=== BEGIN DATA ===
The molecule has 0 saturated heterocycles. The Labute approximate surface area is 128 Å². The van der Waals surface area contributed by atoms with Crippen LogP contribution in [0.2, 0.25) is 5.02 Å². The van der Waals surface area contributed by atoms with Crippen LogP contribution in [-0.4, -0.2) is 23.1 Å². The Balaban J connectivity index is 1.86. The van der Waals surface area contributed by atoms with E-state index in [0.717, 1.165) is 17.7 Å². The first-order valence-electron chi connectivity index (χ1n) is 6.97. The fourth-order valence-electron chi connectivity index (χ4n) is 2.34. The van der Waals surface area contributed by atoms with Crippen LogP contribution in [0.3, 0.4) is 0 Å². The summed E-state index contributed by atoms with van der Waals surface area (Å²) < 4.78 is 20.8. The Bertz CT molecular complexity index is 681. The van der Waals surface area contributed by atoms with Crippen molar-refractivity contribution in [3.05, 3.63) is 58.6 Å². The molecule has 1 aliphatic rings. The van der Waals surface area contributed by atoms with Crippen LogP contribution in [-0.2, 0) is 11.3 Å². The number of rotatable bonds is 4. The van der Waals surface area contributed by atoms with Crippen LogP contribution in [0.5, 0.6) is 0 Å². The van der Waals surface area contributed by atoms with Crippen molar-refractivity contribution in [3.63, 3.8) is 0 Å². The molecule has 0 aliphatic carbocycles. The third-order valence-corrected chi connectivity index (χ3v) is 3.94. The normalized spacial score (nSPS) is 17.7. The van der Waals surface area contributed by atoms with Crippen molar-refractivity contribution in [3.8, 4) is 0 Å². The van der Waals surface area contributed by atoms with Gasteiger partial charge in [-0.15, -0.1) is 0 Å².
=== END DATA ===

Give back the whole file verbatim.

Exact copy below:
The molecule has 0 saturated heterocycles. The Labute approximate surface area is 128 Å². The van der Waals surface area contributed by atoms with Crippen LogP contribution in [0.2, 0.25) is 5.02 Å². The van der Waals surface area contributed by atoms with Crippen LogP contribution in [-0.4, -0.2) is 23.1 Å². The Balaban J connectivity index is 1.86. The van der Waals surface area contributed by atoms with E-state index in [0.717, 1.165) is 17.7 Å². The first-order valence-electron chi connectivity index (χ1n) is 6.97. The fourth-order valence-electron chi connectivity index (χ4n) is 2.34. The van der Waals surface area contributed by atoms with Crippen LogP contribution in [0.3, 0.4) is 0 Å². The summed E-state index contributed by atoms with van der Waals surface area (Å²) < 4.78 is 20.8. The Bertz CT molecular complexity index is 681. The van der Waals surface area contributed by atoms with Crippen molar-refractivity contribution in [3.05, 3.63) is 58.6 Å². The molecule has 1 aliphatic rings. The van der Waals surface area contributed by atoms with Crippen LogP contribution in [-0.2, 0) is 11.3 Å². The number of rotatable bonds is 4. The van der Waals surface area contributed by atoms with Crippen LogP contribution in [0.5, 0.6) is 0 Å². The van der Waals surface area contributed by atoms with Crippen molar-refractivity contribution in [3.63, 3.8) is 0 Å². The molecule has 0 aliphatic carbocycles. The third-order valence-corrected chi connectivity index (χ3v) is 3.94. The normalized spacial score (nSPS) is 17.7. The van der Waals surface area contributed by atoms with Crippen molar-refractivity contribution in [3.8, 4) is 0 Å². The van der Waals surface area contributed by atoms with Gasteiger partial charge in [-0.15, -0.1) is 0 Å².